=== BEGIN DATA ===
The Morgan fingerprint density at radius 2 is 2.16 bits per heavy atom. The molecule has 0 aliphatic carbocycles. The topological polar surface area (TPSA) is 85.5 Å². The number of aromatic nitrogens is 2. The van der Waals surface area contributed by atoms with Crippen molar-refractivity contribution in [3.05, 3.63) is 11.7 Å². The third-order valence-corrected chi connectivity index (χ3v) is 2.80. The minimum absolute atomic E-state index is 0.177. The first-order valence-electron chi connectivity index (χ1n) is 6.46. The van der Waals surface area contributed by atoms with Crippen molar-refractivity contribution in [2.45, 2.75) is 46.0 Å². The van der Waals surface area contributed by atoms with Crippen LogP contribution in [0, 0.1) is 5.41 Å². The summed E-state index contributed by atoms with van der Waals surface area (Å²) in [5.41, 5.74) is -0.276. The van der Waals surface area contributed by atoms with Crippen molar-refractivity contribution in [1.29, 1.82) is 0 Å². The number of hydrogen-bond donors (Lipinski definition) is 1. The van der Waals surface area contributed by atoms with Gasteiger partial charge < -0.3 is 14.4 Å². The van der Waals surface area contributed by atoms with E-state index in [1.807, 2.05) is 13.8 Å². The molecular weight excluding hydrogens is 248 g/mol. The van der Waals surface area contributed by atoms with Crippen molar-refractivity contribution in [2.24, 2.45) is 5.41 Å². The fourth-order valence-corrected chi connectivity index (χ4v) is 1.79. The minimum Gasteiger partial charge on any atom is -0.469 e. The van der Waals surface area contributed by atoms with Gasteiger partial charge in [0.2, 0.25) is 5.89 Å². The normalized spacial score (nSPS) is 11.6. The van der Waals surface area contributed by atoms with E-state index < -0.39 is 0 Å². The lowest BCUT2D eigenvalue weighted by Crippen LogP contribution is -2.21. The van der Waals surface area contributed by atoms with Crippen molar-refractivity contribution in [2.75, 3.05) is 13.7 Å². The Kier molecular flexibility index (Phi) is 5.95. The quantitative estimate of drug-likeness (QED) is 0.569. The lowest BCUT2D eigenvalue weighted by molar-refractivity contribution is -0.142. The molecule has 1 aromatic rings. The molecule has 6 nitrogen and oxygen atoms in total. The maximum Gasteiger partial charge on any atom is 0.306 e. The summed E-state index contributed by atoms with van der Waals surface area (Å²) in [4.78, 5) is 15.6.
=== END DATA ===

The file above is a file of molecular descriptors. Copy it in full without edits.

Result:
The Morgan fingerprint density at radius 2 is 2.16 bits per heavy atom. The molecule has 0 aliphatic carbocycles. The topological polar surface area (TPSA) is 85.5 Å². The number of aromatic nitrogens is 2. The van der Waals surface area contributed by atoms with Crippen molar-refractivity contribution in [3.05, 3.63) is 11.7 Å². The third-order valence-corrected chi connectivity index (χ3v) is 2.80. The minimum absolute atomic E-state index is 0.177. The first-order valence-electron chi connectivity index (χ1n) is 6.46. The van der Waals surface area contributed by atoms with Crippen molar-refractivity contribution in [2.45, 2.75) is 46.0 Å². The van der Waals surface area contributed by atoms with Crippen LogP contribution in [0, 0.1) is 5.41 Å². The summed E-state index contributed by atoms with van der Waals surface area (Å²) in [5.41, 5.74) is -0.276. The van der Waals surface area contributed by atoms with Crippen molar-refractivity contribution in [1.29, 1.82) is 0 Å². The number of hydrogen-bond donors (Lipinski definition) is 1. The van der Waals surface area contributed by atoms with Gasteiger partial charge < -0.3 is 14.4 Å². The van der Waals surface area contributed by atoms with E-state index in [1.807, 2.05) is 13.8 Å². The molecular weight excluding hydrogens is 248 g/mol. The van der Waals surface area contributed by atoms with Crippen molar-refractivity contribution in [2.24, 2.45) is 5.41 Å². The fourth-order valence-corrected chi connectivity index (χ4v) is 1.79. The minimum Gasteiger partial charge on any atom is -0.469 e. The van der Waals surface area contributed by atoms with Gasteiger partial charge in [0.2, 0.25) is 5.89 Å². The normalized spacial score (nSPS) is 11.6. The van der Waals surface area contributed by atoms with E-state index < -0.39 is 0 Å². The lowest BCUT2D eigenvalue weighted by Crippen LogP contribution is -2.21. The van der Waals surface area contributed by atoms with Crippen molar-refractivity contribution in [2.75, 3.05) is 13.7 Å². The Kier molecular flexibility index (Phi) is 5.95. The quantitative estimate of drug-likeness (QED) is 0.569. The lowest BCUT2D eigenvalue weighted by molar-refractivity contribution is -0.142. The molecule has 1 aromatic rings. The molecule has 6 nitrogen and oxygen atoms in total. The maximum Gasteiger partial charge on any atom is 0.306 e. The summed E-state index contributed by atoms with van der Waals surface area (Å²) in [4.78, 5) is 15.6.